Front Page Titles (by Subject) TO MAJOR-GENERAL PHILIP SCHUYLER. - The Writings of George Washington, vol. II (1758-1775)
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TO MAJOR-GENERAL PHILIP SCHUYLER. - George Washington, The Writings of George Washington, vol. II (1758-1775) 
The Writings of George Washington, collected and edited by Worthington Chauncey Ford (New York and London: G. P. Putnam’s Sons, 1889). Vol. II (1758-1775).
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TO MAJOR-GENERAL PHILIP SCHUYLER.
New York, 25 June, 1775.
You are to take upon you the command of all the troops destined for the New York department, and see that the orders of the Continental Congress are carried into execution, with as much precision and exactness as possible. For your better government therein, you are herewith furnished with a copy of the instructions given to me by that honorable body. Such parts thereof as are within the line of your duty, you will please to pay particular attention to. Delay no time in occupying the several posts, recommended by the Provincial Congress of this colony, and putting them in a fit posture to answer the end designed; neither delay any time in securing the stores, which are, or ought to have been, removed from this city by order of the Continental Congress.
Keep a watchful eye upon Governor Tryon, and, if you find him attempting, directly or indirectly, any measures inimical to the common cause, use every means in your power to frustrate his designs.1 It is not in my power, at this time, to point out the mode by which this end is to be accomplished; but if forcible measures are judged necessary, (respecting the person of the Governor,) I should have no difficulty in ordering of them, if the Continental Congress was not sitting; but as this is the case, [and] the seizing of governors quite a new thing, and of exceeding great importance, I must refer you to that body for direction, if the Governor should make any move towards increasing the strength of the Tory party, or in arming them against the cause we are embarked in. In like manner, watch the movements of the Indian Agent, (Colonel Guy Johnson,) and prevent, as far as you can, the effect of his influence to our prejudice with the Indians.1 Obtain the best information you can of the temper and disposition of those people, and also of the Canadians, that a proper line may be marked out to conciliate their good opinion, or facilitate any future operation.
The posts on Lake Champlain, &c., you will please to have properly supplied with provisions and ammunition; and this I am persuaded you will aim at doing on the best terms, to prevent our good cause from sinking under a heavy load of expense. You will be pleased, also, to make regular returns to me once a month, and to the Continental Congress, and oftener as occurrences may require, of the forces under your command, of your provisions, stores, &c., and give me the earliest advices of every piece of intelligence, which you shall judge of importance to be speedily known. Your own good sense must govern in all matters not particularly pointed out, as I do not wish to circumscribe you within narrow limits. I am Sir, &c.2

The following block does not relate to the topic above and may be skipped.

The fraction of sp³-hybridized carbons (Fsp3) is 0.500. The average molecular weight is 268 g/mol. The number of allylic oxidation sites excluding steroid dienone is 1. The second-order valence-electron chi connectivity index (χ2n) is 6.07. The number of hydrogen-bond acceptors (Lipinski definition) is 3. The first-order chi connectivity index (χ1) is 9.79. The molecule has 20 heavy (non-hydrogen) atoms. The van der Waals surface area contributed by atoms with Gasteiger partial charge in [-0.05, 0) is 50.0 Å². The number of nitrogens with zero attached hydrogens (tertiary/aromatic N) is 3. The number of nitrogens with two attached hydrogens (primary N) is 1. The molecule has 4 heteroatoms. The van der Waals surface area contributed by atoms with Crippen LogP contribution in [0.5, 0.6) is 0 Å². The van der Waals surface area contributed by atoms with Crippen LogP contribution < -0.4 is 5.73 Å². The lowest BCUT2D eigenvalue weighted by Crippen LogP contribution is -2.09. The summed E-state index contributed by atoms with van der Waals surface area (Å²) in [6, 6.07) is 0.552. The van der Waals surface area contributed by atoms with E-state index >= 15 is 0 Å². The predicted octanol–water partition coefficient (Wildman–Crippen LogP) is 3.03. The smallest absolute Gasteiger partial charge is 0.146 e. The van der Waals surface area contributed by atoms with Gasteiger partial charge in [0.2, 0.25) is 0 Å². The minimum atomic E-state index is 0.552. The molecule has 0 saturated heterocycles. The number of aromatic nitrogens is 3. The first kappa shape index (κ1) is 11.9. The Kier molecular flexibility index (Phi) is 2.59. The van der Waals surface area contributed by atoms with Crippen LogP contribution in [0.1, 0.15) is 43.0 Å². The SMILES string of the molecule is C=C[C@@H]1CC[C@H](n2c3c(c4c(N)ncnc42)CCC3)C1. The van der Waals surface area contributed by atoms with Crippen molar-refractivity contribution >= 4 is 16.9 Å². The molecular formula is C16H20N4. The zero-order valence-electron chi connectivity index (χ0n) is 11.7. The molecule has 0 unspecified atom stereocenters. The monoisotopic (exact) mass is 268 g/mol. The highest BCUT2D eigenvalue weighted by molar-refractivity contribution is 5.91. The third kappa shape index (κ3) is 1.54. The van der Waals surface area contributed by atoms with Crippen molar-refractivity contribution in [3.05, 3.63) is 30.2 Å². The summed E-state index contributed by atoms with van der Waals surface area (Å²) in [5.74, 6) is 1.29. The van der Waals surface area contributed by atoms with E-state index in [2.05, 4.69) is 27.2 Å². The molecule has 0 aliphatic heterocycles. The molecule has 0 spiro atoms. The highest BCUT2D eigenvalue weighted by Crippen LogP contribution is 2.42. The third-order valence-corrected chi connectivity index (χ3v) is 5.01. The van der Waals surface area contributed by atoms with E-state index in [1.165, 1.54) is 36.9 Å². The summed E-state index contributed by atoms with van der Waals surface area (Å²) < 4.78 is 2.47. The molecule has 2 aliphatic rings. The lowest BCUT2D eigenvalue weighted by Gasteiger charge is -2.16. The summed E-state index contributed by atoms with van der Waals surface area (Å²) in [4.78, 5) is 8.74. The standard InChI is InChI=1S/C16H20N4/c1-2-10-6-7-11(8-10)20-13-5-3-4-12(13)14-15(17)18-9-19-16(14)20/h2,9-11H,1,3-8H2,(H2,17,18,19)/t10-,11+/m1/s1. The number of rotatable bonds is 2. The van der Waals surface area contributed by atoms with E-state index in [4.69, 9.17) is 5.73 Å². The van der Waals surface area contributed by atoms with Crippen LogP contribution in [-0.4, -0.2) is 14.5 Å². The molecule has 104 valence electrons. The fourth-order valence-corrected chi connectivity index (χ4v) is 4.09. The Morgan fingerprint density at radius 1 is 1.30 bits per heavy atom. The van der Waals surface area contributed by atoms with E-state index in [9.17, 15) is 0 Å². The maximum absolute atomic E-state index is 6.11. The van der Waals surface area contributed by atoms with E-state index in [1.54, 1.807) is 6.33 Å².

[1 ]Tryon had been governor of New York since August, 1771, and recently absent for several months in England. He was known to be extremely hostile to the movements in the colonies; and, possessing much talent and address, it was feared his influence would have a pernicious effect on the inhabitants of New York, who already manifested a lukewarmness and hesitancy by no means encouraging to the ardent champions of liberty. Hence the necessity of keeping an eye on his motions, and guarding against any schemes he might adopt to promote his aims. The mayor, aldermen, and commonalty of the city congratulated him in a public address, to which he replied; but there was no intercourse between him and the Provincial Congress.—Almon’s Remembrancer, vol. i., p. 180.
[1 ]Guy Johnson resided at Guy Park, near the Mohawk River, at that time on the frontiers of New York, and had excited a good deal of uneasiness among the people, by the part he had taken with the Indians, and by the influence he was known to have over them. A correspondence of a pointed nature had already passed between him and the New York Provincial Congress.—Journals of the Congress for 1775.—Also, Sparks’s Life of Gouverneur Morris, vol. i., p. 41.
[2 ]After Washington had left Philadelphia a change in the sentiments of Congress respecting Canada occurred, and Schuyler was ordered to repair at once to Ticonderoga and Crown Point, to examine into the condition of these posts and obtain intelligence of the disposition of the Canadians and the Indians of Canada; to destroy all British boats on the lakes, and if practicable and not disagreeable to the Canadians, to occupy St. Johns and Montreal. The cause of this change was the letter from the Albany Committee, printed in Force, American Archives, Fourth Series, ii., 1048.